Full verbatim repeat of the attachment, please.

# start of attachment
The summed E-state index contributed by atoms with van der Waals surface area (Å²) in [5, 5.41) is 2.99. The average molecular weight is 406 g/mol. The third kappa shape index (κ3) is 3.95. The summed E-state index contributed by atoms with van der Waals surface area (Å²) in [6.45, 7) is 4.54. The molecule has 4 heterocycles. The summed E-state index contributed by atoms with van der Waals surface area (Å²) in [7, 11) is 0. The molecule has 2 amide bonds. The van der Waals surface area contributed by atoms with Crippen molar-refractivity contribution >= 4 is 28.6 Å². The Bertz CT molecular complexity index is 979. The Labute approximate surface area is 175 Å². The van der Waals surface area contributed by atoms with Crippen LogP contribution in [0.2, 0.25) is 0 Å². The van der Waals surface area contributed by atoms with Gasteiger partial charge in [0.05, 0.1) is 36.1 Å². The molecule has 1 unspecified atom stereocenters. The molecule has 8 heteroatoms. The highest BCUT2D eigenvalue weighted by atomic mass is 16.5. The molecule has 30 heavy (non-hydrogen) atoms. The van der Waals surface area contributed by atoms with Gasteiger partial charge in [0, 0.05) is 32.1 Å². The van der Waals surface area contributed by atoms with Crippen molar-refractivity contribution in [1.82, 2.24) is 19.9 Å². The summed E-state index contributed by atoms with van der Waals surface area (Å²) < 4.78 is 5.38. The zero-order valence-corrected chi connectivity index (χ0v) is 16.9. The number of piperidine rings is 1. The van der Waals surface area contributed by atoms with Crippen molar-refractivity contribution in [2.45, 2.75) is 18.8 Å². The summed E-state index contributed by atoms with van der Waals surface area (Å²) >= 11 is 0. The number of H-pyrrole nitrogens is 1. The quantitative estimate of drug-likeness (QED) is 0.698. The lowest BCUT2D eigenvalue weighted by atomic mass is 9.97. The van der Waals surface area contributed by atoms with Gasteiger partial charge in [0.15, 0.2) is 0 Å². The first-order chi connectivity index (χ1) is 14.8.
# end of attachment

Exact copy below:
The summed E-state index contributed by atoms with van der Waals surface area (Å²) in [5, 5.41) is 2.99. The average molecular weight is 406 g/mol. The third kappa shape index (κ3) is 3.95. The summed E-state index contributed by atoms with van der Waals surface area (Å²) in [6.45, 7) is 4.54. The molecule has 4 heterocycles. The summed E-state index contributed by atoms with van der Waals surface area (Å²) in [7, 11) is 0. The molecule has 2 amide bonds. The van der Waals surface area contributed by atoms with Crippen molar-refractivity contribution >= 4 is 28.6 Å². The Bertz CT molecular complexity index is 979. The Labute approximate surface area is 175 Å². The van der Waals surface area contributed by atoms with Crippen LogP contribution in [0.2, 0.25) is 0 Å². The van der Waals surface area contributed by atoms with Gasteiger partial charge in [0.05, 0.1) is 36.1 Å². The molecule has 1 unspecified atom stereocenters. The molecule has 8 heteroatoms. The highest BCUT2D eigenvalue weighted by atomic mass is 16.5. The molecule has 30 heavy (non-hydrogen) atoms. The van der Waals surface area contributed by atoms with Gasteiger partial charge in [0, 0.05) is 32.1 Å². The van der Waals surface area contributed by atoms with Crippen molar-refractivity contribution in [1.82, 2.24) is 19.9 Å². The summed E-state index contributed by atoms with van der Waals surface area (Å²) < 4.78 is 5.38. The zero-order valence-corrected chi connectivity index (χ0v) is 16.9. The number of piperidine rings is 1. The van der Waals surface area contributed by atoms with Crippen molar-refractivity contribution in [2.45, 2.75) is 18.8 Å². The summed E-state index contributed by atoms with van der Waals surface area (Å²) >= 11 is 0. The number of H-pyrrole nitrogens is 1. The quantitative estimate of drug-likeness (QED) is 0.698. The lowest BCUT2D eigenvalue weighted by atomic mass is 9.97. The van der Waals surface area contributed by atoms with Gasteiger partial charge in [0.15, 0.2) is 0 Å². The first-order chi connectivity index (χ1) is 14.8.